Vascular anatomy of the abdominal wall – V𝗮𝘀𝗰𝘂𝗹𝗮𝗿 𝘇𝗼𝗻𝗲𝘀 𝗼𝗳 𝗮𝗯𝗱𝗼𝗺𝗶𝗻𝗮𝗹 𝘄𝗮𝗹𝗹

👉The vascular anatomy of the abdominal wall is divided into three zones based on the origin of the blood suppl

  • 𝗭𝗼𝗻𝗲 1 is the central upper abdomen
    • Superiorly it receives blood supply from the descending superior epigastric artery, a branch of the internal mammary artery
    • Inferiorly it is supplied by the ascending inferior epigastric artery, a branch of the external iliac artery
    • As the superior and inferior epigastric arteries run posterior to the rectus abdominis muscle, they supply musculocutaneous perforating vessels (the so-called periumbilical perforator vessels) to the overlying tissues
    • The superior and inferior epigastric arteries converge in the supraumbilical region
  • 𝗭𝗼𝗻𝗲 2 encompasses the suprapubic area below the arcuate line
    • The area is supplied medially by the superficial and deep branches of the inferior epigastric artery
    • Laterally, blood supply comes from the superficial circumflex iliac artery as a branch of the external iliac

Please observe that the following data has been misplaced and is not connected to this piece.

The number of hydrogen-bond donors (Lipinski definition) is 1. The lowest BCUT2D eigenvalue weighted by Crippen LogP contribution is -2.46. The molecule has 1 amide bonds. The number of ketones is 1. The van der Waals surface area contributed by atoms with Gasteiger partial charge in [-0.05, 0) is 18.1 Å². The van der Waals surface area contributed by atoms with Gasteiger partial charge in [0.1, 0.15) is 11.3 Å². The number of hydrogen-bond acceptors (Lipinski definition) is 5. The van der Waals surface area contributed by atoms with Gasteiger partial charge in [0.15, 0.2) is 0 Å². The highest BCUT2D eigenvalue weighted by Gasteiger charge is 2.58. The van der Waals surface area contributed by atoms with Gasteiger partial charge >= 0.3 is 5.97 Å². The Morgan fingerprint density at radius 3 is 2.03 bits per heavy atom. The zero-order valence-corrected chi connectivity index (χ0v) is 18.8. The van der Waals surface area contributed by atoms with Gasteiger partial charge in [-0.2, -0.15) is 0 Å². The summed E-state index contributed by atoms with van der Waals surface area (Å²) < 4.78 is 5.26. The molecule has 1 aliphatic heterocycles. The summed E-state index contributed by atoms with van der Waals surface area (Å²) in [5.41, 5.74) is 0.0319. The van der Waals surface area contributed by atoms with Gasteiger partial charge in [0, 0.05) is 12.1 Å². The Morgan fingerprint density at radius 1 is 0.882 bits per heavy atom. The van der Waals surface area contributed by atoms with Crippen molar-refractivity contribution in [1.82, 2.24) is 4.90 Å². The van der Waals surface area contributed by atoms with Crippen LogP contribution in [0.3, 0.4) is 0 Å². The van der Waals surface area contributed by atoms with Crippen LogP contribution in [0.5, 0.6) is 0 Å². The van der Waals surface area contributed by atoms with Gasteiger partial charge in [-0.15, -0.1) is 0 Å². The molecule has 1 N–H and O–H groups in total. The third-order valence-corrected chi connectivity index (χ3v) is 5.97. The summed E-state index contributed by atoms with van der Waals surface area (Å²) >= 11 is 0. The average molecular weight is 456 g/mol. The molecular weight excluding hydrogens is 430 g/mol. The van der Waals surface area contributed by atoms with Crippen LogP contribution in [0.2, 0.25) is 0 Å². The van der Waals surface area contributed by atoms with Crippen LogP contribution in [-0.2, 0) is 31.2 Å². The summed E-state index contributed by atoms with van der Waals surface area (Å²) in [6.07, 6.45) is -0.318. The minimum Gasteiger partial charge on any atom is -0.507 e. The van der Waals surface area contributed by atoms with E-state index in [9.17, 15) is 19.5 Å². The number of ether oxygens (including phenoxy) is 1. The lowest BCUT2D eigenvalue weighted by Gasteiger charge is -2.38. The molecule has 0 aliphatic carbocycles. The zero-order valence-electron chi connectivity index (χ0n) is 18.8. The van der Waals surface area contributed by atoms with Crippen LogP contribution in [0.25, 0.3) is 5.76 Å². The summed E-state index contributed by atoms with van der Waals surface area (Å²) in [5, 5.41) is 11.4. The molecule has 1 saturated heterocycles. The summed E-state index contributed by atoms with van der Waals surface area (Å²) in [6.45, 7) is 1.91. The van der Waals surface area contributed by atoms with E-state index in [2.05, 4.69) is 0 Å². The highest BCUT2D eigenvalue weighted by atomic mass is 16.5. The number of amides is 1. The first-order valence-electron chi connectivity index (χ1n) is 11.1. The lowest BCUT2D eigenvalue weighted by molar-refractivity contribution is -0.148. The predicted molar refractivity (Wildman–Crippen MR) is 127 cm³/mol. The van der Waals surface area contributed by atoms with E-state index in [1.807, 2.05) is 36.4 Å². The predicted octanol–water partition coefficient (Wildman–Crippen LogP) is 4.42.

• 𝗭𝗼𝗻𝗲 3 is the area superior the arcuate line and lateral to the linea semilunaris
    • It is perfused superiorly by the musculophrenic artery as a lateral branch of the internal mammary artery
    • Inferiority by the deep circumflex iliac artery
  • When evaluating a patient who requires ventral herniorrhaphy, the blood supply to each zone should be considered as it may be comprised by prior surgical incisions (such as a panniculectomy or paramedian incision) or prior surgical procedure (such as epigastric ligation or abdominal aortic aneurysm repair)
  • 𝗖𝗹𝗶𝗻𝗶𝗰𝗮𝗹 𝗶𝗺𝗼𝗽𝗿𝘁𝗮𝗻𝗰𝗲:
    • 𝗭𝗼𝗻𝗲𝘀 1 and 3:
      • Kocher and Chevron incisions generally divide the right and potentially left superior epigastric artery and must be considered in patients who have had open cholecystectomy, liver resection, or liver transplantation
      • In addition, patients who have had the internal mammary artery harvested for coronary bypass grafting, mediastinal dissection, or mediastinal chest tubes can disrupt the internal mammary, superior epigastric artery, or musculophrenic blood supply to Zones 1 and 3
    • 𝗭𝗼𝗻𝗲 2:
      • Blood supply is at risk with prior paramedian, Mcburney, Rockey-Davis, and Pfannenstiel incisions
      • Additionally the periumbilical region is a watershed area with tenuous blood supply in patients with large umbilical hernias and previous midline scars
      • Failure to excise compromised skin or scar can lead to wound breakdown and surgical site infections

𝗥𝗲𝗳:SAGES manual of hernia surgery, 2019.
By: Hesham Wageh

#Arrangoiz #Surgeon #Teacher

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